Edit the image using your favorite imaging editing software (I’m a fan of GIMP). Android pre-defines a set of sizes which you should target with your image:

  • xhdpi: 640 x 960

  • hdpi: 480 x 800

  • mdpi: 320 x 480

  • ldpi: 240 x 320

Similarly Apple has a set of predefined sizes, see the Apple HIG for details, but I’ll be addressing specifically Android with this post.

To keep things simple, I created a single square image to use for both portrait and landscape orientations:

Splashscreen

Making the splash screen scalable

Scaling the above image to fit the size and shape of a phone or tablet would distort the graphic and the text. To get around this we use the 9-patch file format to mark the areas of the image that can safely be stretched.

To convert the PNG file you created above into a 9-patch file, use the draw9patch application distributed with the android SDK. The basic steps of the conversion are as follows:

  1. Open you PNG file with the draw9patch application

  2. Drag with you mouse to mark the areas on the top and left margins where it is safe to stretch the image.

    • The right and bottom margins can be used to mark where content should be inserted into the image, and are useful when creating images for buttons. However this does not apply to splash screens, and you can safely ignore the right and bottom margins.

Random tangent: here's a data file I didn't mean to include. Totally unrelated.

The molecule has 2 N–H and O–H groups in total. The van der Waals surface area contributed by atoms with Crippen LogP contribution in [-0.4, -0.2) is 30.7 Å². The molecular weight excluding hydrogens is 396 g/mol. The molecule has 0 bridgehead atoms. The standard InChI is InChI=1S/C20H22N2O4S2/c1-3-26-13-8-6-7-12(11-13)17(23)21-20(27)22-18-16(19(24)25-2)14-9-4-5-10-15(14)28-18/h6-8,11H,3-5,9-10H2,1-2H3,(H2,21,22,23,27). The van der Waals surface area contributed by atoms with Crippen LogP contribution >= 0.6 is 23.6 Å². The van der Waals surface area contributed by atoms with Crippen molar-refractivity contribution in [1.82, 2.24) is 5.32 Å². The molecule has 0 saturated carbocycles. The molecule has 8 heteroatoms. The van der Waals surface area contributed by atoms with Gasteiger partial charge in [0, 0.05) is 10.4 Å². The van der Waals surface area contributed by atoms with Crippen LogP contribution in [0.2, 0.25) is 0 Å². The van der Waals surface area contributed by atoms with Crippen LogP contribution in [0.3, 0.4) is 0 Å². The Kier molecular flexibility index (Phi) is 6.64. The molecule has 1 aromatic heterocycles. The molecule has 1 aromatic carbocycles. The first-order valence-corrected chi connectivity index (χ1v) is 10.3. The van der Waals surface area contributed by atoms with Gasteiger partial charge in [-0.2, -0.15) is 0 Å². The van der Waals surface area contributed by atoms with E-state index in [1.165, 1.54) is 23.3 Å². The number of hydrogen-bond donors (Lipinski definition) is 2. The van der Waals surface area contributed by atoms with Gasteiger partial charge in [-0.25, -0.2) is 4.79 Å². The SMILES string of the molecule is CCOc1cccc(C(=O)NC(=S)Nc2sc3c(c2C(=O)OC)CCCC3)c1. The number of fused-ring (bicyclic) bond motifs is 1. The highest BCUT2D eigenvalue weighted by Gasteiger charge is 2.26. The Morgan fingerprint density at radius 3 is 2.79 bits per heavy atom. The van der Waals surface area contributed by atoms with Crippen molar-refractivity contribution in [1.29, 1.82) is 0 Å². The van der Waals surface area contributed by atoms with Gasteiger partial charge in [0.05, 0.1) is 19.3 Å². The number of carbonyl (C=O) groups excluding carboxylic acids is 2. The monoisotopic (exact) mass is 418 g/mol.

3. Save your file with the *.9.png extension. The extension is critical, otherwise your splash screen image will not be interpreted as a 9-patch file, and the stretching will not be applied. I named mine splash.9.png.

Further details on using draw9patch can be found in the Android documentation.

Cordova build hooks

I like to structure my cordova projects to leave the platforms and plugins folders out of source control. I then use Cordova build hooks to install plugins and copy resources. For more information on build hooks, refer to this great post on using build hooks.

I place the above 9-patch image in the project folder config/android/res/screens and use the following build hook to copy this scm-controlled resource into the platforms folder:

030_resource_files.js
#!/usr/bin/env node
    
    //
    // This hook copies various resource files
    // from our version control system directories
    // into the appropriate platform specific location